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Archive for April, 2009

I just got back from a good week in Seattle. My plan was to visit the DSL DevCon only, but it turned out that the cheapest option was to stay from Tue, 14th until Sun, 19th. I then had time to visit both Lang.NET and DSL DevCon as well as some friends in the area. Last time in Seattle (ALT.NET Conf) I was occupied with shopping only, but this time I also had a whole day for sightseeing. It was great!

Lang.NET (tweets, videos)

langnet Lang.NET was all about general-purpose languages. The talks were good and I met interesting people. This two tweets from Paul Vick (VB.NET compiler in person) and Amanda Laucher (F# MVP) pretty much sum up, what I felt most of the time:

vick paulvick: I hope someday to be as funny as Gilad or Erik Meijer.

 

panda-vick pandamonial: @paulvick Some day I hope to be as clever :) 

 

I left with a superficial (limited brain capacity) overview over F#, Tcl/tk (Eagle), CodeContracs, JVM internals, Axum and Links.

DSL DevCon (tweets, videos)

fill-your-head DSL DevCon (aka SellsCon) was initiated by Chris Sells. Both conferences were held in the Microsoft Research Building on their Campus in Redmond (close to Seattle).

I don’t yet know what to expect from the DSL hype. People have been doing DSLs for decades, as they did SOA. But who knows which story marketing starts telling about DSLs soon.

Still, I got my head filled up with lots of new useful information. Things I’ll have a closer look on will be Irony, F# and the Intentional Software. I’ll also follow up on all the good connections to super-interesting people. Was also nice to finally meet the Oslo guys Doug Purdy, Don Box, Chris Sells, Jeff Pinkston, Chris Anderson, Paul Vick and David Langworthy in person.

I’ll write follow-up posts about what I learned as soon as I have time for it.

What’s next?

I’m really tuned to see how our profession will evolve. I hope it will change dramatically. We need better processes, better integrated tools, closer communication of intentions and a significant productivity boost. I can’t believe that we will be able to create software so much faster. But, if our software wasn’t so closely tied to platforms and if it was written in a more flexible manner, so I hope, software could at least survive longer. Software is often dead born. That is, were our industry looses so much of it’s productivity.

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Der erste Artikel der DSL-Trilogie bei dotnetpro ist raus :-)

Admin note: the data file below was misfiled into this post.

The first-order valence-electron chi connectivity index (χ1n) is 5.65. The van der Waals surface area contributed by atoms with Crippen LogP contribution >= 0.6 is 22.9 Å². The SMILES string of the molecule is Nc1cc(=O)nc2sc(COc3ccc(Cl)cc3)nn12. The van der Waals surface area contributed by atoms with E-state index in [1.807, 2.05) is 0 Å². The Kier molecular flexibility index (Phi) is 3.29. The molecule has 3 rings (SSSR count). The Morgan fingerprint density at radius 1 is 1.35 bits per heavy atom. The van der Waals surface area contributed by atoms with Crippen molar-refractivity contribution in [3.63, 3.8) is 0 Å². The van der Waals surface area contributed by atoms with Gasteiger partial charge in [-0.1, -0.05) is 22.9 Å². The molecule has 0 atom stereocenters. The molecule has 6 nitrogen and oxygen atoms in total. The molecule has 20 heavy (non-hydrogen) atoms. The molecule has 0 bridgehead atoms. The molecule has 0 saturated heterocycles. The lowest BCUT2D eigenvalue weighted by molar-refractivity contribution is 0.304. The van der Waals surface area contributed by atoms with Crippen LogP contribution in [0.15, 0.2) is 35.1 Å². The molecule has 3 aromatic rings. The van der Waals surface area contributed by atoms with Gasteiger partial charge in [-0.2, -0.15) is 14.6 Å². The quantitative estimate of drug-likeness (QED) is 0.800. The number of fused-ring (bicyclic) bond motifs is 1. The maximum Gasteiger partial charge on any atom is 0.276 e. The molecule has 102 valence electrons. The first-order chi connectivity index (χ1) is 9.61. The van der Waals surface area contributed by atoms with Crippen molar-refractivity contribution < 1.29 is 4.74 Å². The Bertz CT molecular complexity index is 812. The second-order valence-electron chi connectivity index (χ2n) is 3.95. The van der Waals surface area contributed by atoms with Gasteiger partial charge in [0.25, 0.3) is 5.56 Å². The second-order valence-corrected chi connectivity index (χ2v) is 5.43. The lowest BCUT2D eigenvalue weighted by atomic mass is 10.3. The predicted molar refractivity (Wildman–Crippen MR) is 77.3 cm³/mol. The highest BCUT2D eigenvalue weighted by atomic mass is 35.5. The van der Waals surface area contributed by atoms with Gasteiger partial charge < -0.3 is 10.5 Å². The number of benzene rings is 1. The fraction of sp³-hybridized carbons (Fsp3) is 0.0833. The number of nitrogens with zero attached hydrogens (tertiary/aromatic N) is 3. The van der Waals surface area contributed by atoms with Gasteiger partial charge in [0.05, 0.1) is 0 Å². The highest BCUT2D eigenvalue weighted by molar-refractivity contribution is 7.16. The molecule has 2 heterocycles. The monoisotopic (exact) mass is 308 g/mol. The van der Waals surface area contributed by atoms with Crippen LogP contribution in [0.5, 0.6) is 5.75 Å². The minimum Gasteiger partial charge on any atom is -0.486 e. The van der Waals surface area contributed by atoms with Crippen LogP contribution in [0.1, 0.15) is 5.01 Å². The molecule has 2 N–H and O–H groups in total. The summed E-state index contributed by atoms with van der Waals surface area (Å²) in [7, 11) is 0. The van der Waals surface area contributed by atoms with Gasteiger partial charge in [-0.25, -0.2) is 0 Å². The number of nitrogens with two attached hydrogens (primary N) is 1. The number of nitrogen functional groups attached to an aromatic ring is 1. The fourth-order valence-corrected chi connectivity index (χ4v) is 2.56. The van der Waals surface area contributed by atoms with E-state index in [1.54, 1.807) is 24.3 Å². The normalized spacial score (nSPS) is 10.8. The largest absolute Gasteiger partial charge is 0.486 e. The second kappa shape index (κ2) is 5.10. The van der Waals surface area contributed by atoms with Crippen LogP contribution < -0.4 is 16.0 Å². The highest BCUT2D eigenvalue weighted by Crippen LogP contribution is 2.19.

Titel: Kurze Rede langer Sinn -Domänenspezifische Sprachen in der Softwareentwicklung

Abstract: Mit wenigen Worten viel sagen; das ist das Ziel einer guten domänenspezifischen Sprache. Sie sind in Kundenprojekten
jüngst in Mode gekommen, um fachlichen und technischen Anforderungen besser begegnen zu können.

Ausgabe: dotnetpro 05/2009 (15. April 2009)

Autoren: Lars Corneliussen und Markus Völter

Ja, wirklich:

Bild 10

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Just my random reaction to 2009 Lang.NET Symposium – Language and Data.

As all of us know these days, Oslo is about a language, a repository and Quadrant. We all know the hard parts are the language and quadrant.

I have the gut feeling that the repository just is about the data backing for  the glue between M and Quadrant. This is the tool that has the potential to bring in money and I do understand it needs a repository.

But since PDC we have not heard anything about Quadrant, so for now all is about the language “M”. We also agree on that we won’t model customers and orders in Quadrant.

So why the heck do we still have to stand all that SQL mapping demos?

Just show us the modeling part… And show us Quadrant as soon as you’ve got something to show.

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Abstract: Auf der PDC letzten Herbst hat Microsoft eine neue Plattform vorgestellt: Oslo. Dabei handelt es sich um Frameworks und Tools zur Arbeit mit Modellen und der Erstellung von domänenspezifischen Sprachen. In diesem Artikel möchten wir einen Überblick über Oslo geben, und es in das Umfeld der modellgetriebenen Softwareentwicklung und der DSLs einordnen.

Download: http://www.voelter.de/data/articles/VoelterCorneliussen-OSLO.pdf

Publiziert in: DotNetMagazin Developer Channel, 03/2009

Markus Voelter, Independent/itemis, voelter@acm.org
Lars Corneliussen, itemis, lars.corneliussen@itemis.de

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